Former Finance minister Tendai Biti has said government’s forceful nature of its policies to adopt the volatile Zimdollar sabotaged plans to de-dollarise the economy .
The local currency has been depreciating since it bounced back in 2019 with over 80% of the local transactions now conducted in the United States dollar.
Speaking at a post-budget breakfast meeting last Friday, hosted by our sister paper, Zimbabwe Independent, and Mark & Associates, Biti said the government had created an environment of involuntary generalisation over the local currency.
“And what happens now in economics is that once you have a situation of involuntary generalisation, your currency will have been caught in flat land. It will have been caught naked. There will be an absolute lack of confidence, total lack of confidence, total collapse in your currency…there’s no country in the world that has involuntarily dollarised, that is able to de-dollarise again,” he said.
“So, the government’s quest to de-dollarise is a losing battle. That’s why SI 33 of 2019 (Statutory Instrument 33 of 2019) collapsed and failed in Africa. The person who made it fail more than anyone else that was the centre of it and the government was the map.”
SI 33 of 2019, enacted in February 2019, initially brought back the Zimdollar as the “RTGS dollar” but at a forced rate of US$1: ZWL$1.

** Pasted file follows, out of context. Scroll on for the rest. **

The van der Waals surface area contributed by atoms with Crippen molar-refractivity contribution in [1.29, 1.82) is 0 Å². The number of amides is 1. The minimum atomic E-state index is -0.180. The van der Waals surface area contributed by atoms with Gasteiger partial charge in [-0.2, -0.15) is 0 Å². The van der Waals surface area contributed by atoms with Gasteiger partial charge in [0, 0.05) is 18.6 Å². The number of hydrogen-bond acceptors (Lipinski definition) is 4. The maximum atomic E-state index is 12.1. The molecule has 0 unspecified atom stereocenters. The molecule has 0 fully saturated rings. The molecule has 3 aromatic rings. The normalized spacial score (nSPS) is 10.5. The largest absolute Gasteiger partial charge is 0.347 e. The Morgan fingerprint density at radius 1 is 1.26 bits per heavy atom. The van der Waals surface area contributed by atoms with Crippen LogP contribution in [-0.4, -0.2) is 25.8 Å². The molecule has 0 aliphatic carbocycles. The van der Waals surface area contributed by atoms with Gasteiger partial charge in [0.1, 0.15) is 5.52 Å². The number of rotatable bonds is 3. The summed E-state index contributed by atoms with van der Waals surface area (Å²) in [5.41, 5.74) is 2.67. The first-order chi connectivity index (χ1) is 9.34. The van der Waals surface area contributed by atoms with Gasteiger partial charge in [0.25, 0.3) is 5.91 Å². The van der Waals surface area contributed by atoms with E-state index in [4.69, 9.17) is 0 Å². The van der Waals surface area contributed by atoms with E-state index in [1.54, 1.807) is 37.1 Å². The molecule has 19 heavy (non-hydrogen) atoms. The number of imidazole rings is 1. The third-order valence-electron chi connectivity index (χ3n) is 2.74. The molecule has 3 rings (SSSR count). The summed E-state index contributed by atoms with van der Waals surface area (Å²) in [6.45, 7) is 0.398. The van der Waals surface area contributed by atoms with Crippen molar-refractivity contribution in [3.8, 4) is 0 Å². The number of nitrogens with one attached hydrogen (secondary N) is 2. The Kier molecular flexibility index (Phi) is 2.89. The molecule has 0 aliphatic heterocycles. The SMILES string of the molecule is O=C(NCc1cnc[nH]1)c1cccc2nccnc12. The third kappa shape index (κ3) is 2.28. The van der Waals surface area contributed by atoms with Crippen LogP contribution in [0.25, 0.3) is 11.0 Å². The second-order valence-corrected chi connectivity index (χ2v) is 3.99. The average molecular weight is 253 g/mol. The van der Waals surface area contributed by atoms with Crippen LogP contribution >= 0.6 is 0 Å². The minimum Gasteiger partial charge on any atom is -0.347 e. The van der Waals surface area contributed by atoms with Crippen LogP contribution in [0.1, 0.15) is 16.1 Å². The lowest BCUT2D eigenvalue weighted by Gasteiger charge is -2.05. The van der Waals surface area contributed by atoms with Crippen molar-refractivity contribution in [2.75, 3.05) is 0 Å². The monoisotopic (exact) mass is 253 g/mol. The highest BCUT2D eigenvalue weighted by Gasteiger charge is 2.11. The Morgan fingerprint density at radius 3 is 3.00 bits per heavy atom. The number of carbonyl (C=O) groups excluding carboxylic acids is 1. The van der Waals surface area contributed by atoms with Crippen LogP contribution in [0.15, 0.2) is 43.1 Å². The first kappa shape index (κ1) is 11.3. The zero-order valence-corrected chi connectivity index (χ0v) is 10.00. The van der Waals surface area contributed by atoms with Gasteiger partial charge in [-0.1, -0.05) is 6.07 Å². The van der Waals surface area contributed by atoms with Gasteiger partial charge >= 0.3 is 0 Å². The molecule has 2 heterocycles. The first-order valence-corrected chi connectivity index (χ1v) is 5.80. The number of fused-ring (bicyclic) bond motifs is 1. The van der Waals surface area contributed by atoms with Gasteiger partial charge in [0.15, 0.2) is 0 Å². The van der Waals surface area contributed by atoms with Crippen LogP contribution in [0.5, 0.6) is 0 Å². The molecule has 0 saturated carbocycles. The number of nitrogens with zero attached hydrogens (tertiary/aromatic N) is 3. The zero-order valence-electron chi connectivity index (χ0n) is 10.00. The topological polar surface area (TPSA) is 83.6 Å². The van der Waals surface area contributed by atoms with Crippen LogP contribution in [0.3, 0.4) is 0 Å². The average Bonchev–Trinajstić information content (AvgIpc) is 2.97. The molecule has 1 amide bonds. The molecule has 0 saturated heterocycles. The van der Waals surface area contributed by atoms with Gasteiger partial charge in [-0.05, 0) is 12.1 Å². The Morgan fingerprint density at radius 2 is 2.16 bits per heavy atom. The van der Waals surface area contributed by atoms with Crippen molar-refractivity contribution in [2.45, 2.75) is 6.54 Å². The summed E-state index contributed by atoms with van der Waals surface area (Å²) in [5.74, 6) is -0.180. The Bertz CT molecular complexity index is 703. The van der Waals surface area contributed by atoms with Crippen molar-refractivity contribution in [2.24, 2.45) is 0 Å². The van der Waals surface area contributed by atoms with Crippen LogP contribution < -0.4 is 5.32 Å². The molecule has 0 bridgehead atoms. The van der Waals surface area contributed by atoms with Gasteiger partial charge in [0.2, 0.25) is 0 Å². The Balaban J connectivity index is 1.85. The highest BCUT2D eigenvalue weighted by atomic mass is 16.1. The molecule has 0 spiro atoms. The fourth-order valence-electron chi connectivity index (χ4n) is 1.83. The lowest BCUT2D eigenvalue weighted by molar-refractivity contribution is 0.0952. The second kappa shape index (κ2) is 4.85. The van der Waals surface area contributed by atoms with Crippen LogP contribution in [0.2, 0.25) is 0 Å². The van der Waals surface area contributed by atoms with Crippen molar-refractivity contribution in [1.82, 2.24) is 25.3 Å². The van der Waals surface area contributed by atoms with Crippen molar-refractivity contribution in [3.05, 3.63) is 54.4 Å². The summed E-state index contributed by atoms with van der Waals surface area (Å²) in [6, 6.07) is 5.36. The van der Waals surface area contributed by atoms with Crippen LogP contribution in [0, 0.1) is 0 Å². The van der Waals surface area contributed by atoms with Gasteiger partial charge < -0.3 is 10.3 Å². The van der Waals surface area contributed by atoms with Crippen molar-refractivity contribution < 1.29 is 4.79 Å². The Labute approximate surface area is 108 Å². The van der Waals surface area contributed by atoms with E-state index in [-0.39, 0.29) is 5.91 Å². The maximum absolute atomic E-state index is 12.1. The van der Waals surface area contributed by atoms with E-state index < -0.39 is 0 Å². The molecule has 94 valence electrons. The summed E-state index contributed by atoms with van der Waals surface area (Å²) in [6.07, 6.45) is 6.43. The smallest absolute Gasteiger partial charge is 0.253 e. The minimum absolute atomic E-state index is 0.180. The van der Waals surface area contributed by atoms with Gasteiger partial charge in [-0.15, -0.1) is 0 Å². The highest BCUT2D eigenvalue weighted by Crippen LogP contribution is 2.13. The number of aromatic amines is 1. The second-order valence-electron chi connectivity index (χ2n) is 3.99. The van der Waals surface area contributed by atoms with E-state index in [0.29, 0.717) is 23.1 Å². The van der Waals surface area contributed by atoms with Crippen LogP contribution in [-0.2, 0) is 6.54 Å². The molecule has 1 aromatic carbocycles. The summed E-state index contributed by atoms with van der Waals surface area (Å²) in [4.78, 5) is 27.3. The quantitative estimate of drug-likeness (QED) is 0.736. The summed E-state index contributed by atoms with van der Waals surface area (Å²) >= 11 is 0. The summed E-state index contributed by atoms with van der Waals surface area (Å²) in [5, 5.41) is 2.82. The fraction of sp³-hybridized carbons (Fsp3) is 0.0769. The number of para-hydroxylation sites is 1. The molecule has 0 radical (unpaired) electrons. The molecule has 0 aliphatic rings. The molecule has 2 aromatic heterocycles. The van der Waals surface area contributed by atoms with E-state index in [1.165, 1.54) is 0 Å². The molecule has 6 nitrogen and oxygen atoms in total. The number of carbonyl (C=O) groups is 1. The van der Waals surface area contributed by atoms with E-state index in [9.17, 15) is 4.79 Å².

Thus, when the local currency fully returned in June 2019, the government started determining its value creating huge premiums between the official and parallel forex rates.
“Despite the existence of SI 33 of 2019, every other levy, every other charge, including number plates, which we were buying for US$80, every other levy charged by the government is in US dollars,” Biti said.
- Mayhem as schools reject Zimdollar fees
- Forex demand continues to fall
- USD fees: Govt policy failure hurting parents
- Biti concludes ConCourt application
“So, the ultimate destroyer, apart from the confidence issue, the biggest destroyer of de-dollarisation was the government itself.”
The government first adopted the use of multicurrency in 2009 following a bout of hyperinflation.
Biti served as Finance minister from 2009 to 2013.
However, central bank’s Monetary Policy Committee member Persistence Gwanyanya said dollarisation had crippled most of the economy before the return of the local currency.
“All countries that use their own currency, their own currency is stored by some measure of law. All currencies in this world, if you ask them, even in Europe, you will not be shocked when they start pivoting for the US dollar because that’s the nature of the US dollar,” he said.
“All over the world, that’s what it does, the US dollar, it’s very difficult. Once you’ve tested it, it’s very difficult to leave it. So, that’s the nature of the dollar.”